Days since Brexit

Global interest, British indifference

A general view of the area on the border between Northern Ireland and the Republic of Ireland from Co. Down near Newry. Press Eye

A general view of the area on the border between Northern Ireland and the Republic of Ireland from Co. Down near Newry. Press Eye

Commentator Paul Gosling analyses the global interest in Northern Ireland sparked by Brexit and compares that to attitudes in Britain.

A few days ago I was interviewed by two journalists from China Radio International. They were in Derry to see the border and to listen to local people talking about the potential impact of Brexit. A couple of weeks before that I was interviewed by Bulgarian TV and 10 days earlier I was interviewed by German TV.

This has been typical over the last two and a half years. I have met, in Derry, journalists visiting from France, the Netherlands, Italy, Denmark, Japan and Australia, as well as Germany, Bulgaria and China. In truth, I have met media representatives from too many countries to even remember which ones. There is global interest in the Brexit phenomenon and a determination to learn, on the ground, what it means for the people most affected.

Compare that with the level of interest from the media in Britain, who, it might be thought, would be keen to visit, and reflect on, the UK’s sole land border with the EU. And are all keen to offer their opinions on the future of the border. It seems, like Jacob Rees-Mogg, they feel they can provide solutions without visiting the location of what could become a border crisis.

Somehow this feels as if it fits into a pattern. Most British politicians have little understanding of life in Northern Ireland. It doesn’t seem as if many even care. Ireland, north or south, was hardly discussed during the Brexit referendum debates.

I moved to Northern Ireland after the Troubles were over. During those times, the media coverage never felt as if it treated Belfast or Derry as being as British as Finchley, despite Margaret Thatcher’s assertion. Tony Blair, to his eternal credit, was committed to finding a peaceful settlement in Northern Ireland, as was John Major before him. Things went wrong when Gordon Brown became PM and was preoccupied with the great recession. David Cameron was no better, but without any reasonable excuse. Northern Ireland had departed centre stage.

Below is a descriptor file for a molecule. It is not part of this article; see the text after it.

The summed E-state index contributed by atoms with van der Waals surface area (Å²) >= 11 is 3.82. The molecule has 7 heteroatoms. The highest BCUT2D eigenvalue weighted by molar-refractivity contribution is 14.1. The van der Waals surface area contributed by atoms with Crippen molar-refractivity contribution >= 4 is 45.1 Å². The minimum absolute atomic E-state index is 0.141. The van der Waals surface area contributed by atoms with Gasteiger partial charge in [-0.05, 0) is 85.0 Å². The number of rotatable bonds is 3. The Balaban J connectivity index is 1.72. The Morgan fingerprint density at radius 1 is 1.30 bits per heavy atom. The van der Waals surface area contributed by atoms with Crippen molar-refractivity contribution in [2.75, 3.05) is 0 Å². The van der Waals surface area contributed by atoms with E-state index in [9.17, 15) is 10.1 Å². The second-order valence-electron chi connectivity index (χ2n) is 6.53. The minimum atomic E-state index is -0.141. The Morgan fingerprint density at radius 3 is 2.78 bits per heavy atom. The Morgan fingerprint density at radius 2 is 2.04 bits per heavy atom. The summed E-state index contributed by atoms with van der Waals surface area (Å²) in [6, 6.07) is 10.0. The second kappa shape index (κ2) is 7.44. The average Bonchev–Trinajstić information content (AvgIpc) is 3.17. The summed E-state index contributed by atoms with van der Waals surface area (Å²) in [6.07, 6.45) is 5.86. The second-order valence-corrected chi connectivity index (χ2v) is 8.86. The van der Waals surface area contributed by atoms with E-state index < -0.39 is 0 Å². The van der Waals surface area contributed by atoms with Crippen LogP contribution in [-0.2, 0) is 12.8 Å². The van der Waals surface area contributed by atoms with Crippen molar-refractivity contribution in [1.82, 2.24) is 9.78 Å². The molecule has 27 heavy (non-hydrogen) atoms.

This was despite people of the north believing that the Good Friday Agreement (GFA) came with the promise of a ‘peace dividend’. I did some research recently to try to find out whether a peace dividend was, in fact, ever delivered. If it had been, it would surely have been felt in the jobs figures. When the Good Friday Agreement was signed in April 1998, the Northern Ireland employment rate was 65.4%. According to the latest statistics, just published, it is now 69.6%. That is a clear improvement, although NI still lags behind the rest of the UK. In fact we have the lowest employment rate of any UK region.

So what has happened elsewhere? At the time of the GFA the UK employment rate was 71.7%. It is currently 75.8%. In 1998, NI straggled behind the UK employment rate by 6.3%. At present, NI lags behind the UK rate by 6.2%. If that represents a peace dividend here, it is a desperately meagre one. (It represents about 850 jobs.)

For those of us living in Northern Ireland, there is a demoralising feeling of being disregarded by disinterested and disconnected MPs. That is particularly the case outside of the Belfast area, which is doing well economically, and especially in areas where our MPs do not sit in Parliament. The lack of a functioning Assembly and Executive magnifies that neglect several fold.

I am not willing to argue that this Westminster disinterest is a factor in the bomb attack and bomb alerts that have taken place in Derry in recent days. Saoradh – a republican group supported by some dissidents – suggested, rather, that the attacks were linked to the centenary of the outbreak of the War of Independence. But Brexit certainly plays into the feelings of many individual republicans. Several that I have spoken to, including people who hinted they were former Provisionals, said they voted for Brexit as a step towards achieving a united Ireland.

They foresaw the implications of Brexit on the Irish border and the viability and sustainability of Northern Ireland as a part of the United Kingdom. The most interesting question of all is why the DUP, apparently, did not?

  • Paul Gosling is a freelance journalist, commentator and author, and 'Brexit expert' for the Holywell Trust charity. His books include 'A New Ireland: a ten year plan', 'The Fall of the Ethical Bank' and 'Abuse of Trust', which he co-wrote with Mark D'Arcy. He can be found on Twitter @PaulGosling1
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